Ways to Play an Electric Car Future
Matthew is a member of The Motley Fool Blog Network -- entries represent the personal opinion of the blogger and are not formally edited.
Despite what adherents of any particular car technology would have you believe, the future of the car is still an unknown. Gas, hybrid, electric, hydrogen, natural gas, biofuel or possible some currently unknown technology -- it is difficult to see which direction the auto industry will turn. With that said, let’s take a look at one possible future. If current prognosticators are correct about an electric car future, where do we as investors look for profitable opportunities?
Do you play an electric car future with the automakers? The automakers seem the most obvious choice. With the recent release of the Focus Electric by Ford, nearly all of the major automakers now have electric vehicles on the road. Automakers are, however, notoriously difficult businesses, full of labor issues and legacy costs. If automakers are the answer, perhaps the relative start-up company Tesla Motors (NASDAQ: TSLA), with its lack of legacy costs, is a better investment than its much older and much larger peers.
Do you play it using the auto part suppliers? Thus far, pure-play battery companies like A123 Systems (NASDAQOTH: AONEQ) have been absolutely horrible investments. The more diversified auto part companies such as Johnson Controls (NYSE: JCI) have done a fairly good job of climbing out of the hole created by the financial crisis and auto industry-specific issues. Johnson Controls has positioned itself nicely to benefit from a possible electric car future with its battery business.
Do you play it using the electric utilities? If the electric car is our future, then naturally electric utilities will be the replacement for today’s gas stations. NRG Energy (NYSE: NRG) is currently building its privately funded charging network called eVgo. Other electric utilities are also busy installing public charging stations in their own service-area footprints.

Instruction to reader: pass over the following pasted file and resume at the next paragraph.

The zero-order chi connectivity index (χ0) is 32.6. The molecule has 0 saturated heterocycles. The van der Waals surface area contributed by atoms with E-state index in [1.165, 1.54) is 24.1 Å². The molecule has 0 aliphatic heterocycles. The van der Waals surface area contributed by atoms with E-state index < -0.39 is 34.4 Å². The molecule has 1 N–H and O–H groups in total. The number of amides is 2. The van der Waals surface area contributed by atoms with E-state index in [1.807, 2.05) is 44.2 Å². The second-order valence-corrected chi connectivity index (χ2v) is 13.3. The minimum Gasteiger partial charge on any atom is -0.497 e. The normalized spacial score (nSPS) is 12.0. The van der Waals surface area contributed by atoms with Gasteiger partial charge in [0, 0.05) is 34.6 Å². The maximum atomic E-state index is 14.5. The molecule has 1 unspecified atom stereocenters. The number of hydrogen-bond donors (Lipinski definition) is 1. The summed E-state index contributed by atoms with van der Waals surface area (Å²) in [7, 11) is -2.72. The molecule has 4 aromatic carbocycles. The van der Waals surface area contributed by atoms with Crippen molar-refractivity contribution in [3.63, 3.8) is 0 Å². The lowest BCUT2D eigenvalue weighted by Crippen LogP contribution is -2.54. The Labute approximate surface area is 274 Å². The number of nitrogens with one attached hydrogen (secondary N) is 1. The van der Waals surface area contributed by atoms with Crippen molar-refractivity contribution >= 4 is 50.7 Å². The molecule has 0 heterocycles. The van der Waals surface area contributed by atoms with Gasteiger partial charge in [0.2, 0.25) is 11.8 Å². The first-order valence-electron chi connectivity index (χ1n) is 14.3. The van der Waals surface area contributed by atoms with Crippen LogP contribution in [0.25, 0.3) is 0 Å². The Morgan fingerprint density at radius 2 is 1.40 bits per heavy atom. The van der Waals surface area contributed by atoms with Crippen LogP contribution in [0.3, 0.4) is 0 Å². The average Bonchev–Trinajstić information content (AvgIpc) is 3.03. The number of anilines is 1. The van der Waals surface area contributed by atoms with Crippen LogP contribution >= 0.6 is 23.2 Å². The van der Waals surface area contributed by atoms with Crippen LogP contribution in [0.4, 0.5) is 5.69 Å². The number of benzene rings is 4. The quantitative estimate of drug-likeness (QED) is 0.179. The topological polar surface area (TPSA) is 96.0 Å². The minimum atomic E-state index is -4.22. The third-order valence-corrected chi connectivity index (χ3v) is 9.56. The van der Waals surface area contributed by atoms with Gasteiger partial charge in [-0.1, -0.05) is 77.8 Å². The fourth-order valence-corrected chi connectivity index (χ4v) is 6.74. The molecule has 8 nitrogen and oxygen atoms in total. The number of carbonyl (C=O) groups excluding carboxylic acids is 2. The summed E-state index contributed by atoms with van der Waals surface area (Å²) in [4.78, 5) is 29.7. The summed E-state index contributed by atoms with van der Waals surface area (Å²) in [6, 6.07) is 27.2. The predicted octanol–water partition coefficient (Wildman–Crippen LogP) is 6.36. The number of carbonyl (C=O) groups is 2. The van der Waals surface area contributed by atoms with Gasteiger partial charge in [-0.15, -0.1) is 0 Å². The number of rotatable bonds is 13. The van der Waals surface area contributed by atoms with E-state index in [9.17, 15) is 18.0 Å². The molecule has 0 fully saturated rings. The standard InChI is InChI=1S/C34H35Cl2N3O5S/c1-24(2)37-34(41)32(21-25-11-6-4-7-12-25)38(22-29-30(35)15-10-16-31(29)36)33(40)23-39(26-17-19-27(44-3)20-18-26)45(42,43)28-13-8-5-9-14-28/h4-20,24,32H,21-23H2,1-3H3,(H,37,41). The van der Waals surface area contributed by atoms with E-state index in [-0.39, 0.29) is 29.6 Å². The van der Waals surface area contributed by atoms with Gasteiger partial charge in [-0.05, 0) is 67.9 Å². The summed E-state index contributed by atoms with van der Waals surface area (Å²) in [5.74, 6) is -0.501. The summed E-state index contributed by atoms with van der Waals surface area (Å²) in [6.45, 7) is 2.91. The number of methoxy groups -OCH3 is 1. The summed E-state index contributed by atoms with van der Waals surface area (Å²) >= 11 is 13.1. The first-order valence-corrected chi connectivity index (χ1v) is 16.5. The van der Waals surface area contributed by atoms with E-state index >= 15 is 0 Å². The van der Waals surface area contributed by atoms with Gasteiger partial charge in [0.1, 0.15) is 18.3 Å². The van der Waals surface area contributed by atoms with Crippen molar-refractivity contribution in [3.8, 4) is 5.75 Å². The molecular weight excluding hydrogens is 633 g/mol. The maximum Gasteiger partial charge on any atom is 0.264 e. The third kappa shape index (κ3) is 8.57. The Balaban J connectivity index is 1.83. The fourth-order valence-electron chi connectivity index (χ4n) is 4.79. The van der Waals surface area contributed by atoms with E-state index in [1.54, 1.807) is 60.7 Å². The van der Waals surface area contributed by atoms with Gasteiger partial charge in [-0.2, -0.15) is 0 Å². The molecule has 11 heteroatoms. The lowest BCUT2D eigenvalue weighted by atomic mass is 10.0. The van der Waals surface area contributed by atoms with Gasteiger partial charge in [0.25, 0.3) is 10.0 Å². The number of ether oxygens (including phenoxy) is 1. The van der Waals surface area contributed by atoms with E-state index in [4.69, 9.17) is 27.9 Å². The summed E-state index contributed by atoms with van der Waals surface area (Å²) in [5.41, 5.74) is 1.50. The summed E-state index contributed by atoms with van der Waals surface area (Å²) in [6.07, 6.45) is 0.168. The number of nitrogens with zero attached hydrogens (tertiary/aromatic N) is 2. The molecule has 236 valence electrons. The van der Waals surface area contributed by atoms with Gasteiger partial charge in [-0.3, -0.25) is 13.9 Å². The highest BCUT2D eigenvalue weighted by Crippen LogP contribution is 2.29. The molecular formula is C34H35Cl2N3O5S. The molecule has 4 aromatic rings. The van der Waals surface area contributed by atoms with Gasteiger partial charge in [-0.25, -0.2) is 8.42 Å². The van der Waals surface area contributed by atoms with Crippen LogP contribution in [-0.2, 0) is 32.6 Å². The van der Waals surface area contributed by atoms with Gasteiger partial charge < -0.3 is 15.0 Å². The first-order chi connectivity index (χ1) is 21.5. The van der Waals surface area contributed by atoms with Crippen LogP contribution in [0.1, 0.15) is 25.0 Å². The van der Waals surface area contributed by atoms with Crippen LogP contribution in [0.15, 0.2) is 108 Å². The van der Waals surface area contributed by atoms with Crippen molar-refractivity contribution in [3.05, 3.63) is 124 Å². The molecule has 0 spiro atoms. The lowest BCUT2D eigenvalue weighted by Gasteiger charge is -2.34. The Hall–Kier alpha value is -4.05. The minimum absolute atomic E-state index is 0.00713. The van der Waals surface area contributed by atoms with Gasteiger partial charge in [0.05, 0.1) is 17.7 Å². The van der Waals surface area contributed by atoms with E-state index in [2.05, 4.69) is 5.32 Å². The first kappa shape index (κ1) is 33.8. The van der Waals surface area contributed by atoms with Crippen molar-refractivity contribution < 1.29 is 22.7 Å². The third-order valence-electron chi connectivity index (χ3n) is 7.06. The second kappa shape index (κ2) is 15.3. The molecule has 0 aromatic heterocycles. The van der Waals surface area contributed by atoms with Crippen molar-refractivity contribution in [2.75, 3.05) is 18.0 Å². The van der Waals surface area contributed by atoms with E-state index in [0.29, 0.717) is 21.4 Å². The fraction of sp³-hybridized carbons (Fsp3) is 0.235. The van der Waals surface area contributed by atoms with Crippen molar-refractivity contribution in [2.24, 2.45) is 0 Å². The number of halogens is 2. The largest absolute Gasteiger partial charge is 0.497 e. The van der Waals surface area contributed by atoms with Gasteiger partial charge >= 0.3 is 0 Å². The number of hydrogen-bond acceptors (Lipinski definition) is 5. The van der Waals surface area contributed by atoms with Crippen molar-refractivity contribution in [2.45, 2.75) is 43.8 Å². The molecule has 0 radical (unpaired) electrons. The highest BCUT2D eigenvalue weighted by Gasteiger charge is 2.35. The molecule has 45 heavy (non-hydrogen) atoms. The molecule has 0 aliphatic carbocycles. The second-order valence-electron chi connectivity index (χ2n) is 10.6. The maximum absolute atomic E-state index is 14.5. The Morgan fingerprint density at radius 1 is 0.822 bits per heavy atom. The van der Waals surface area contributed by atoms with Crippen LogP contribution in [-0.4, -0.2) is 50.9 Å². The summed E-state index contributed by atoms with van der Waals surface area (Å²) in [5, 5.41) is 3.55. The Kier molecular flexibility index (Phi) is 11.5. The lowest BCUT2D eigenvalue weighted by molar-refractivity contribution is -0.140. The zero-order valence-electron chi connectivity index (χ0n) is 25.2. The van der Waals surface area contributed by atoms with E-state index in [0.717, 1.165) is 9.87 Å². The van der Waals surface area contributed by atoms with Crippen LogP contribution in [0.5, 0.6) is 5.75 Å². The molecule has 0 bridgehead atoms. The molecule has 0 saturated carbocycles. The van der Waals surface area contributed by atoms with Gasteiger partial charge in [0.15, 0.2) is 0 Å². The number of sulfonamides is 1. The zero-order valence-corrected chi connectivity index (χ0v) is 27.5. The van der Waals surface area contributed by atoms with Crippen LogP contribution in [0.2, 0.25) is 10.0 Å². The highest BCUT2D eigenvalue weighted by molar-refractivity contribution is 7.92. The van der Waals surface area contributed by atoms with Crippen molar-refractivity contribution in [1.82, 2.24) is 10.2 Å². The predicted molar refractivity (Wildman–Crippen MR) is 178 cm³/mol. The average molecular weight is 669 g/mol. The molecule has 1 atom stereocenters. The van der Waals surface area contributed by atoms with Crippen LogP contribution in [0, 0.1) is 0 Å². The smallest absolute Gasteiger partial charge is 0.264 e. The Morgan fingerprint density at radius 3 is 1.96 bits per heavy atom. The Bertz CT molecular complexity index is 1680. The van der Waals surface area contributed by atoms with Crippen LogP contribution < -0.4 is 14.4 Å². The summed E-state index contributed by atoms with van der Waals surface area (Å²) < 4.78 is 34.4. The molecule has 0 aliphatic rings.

Do you play it using the electric vehicle infrastructure companies? Unmanned aircraft defense contractor AeroVironment (NASDAQ: AVAV) is also a designer of electric vehicle charging stations and support services. AeroVironment manufactures a variety of charging stations that will be a necessity in an electric car future. They are also a provider of billing support and analytics for the owners of charging stations (such as the aforementioned NRG Energy).
Do you play it using the diversified conglomerates with their hands in a little of everything? General Electric (NYSE: GE) is one such company. General Electric’s CEO has said “For every dollar invested in electric vehicles, GE has 10 cents of content.” In the automotive sector, General Electric involvement includes technologies and patents for electric vehicles. In battery segment, GE owns a 10% stake in the pure-play battery maker A123 Systems. On the utility side, General Electric is designer and manufacturer of systems and products used by all manner of electric utilities (nuclear, natural gas, solar, hydro, coal). GE also provides smart-grid technologies that enable utilities to manage the impact of electric vehicles on the power grid. Finally, much like AeroVironment, General Electric is also a manufacturer of charging stations for the electric vehicle infrastructure, in addition to providing billing and analytic services for charging station owners.
I asked a lot of question in this article, but I gave no answer to any. Like many investors, I’m not sure about the best way to play a possible electric car future. The automakers, part suppliers, utilities, infrastructure? Perhaps an all-of-the-above approach is the correct answer.
WhichStocksWork owns shares of General Electric Company. The Motley Fool owns shares of Ford and Tesla Motors. Motley Fool newsletter services recommend AeroVironment, Ford, and Tesla Motors . Try any of our Foolish newsletter services free for 30 days. We Fools may not all hold the same opinions, but we all believe that considering a diverse range of insights makes us better investors. The Motley Fool has a disclosure policy. If you have questions about this post or the Fool’s blog network, click here for information.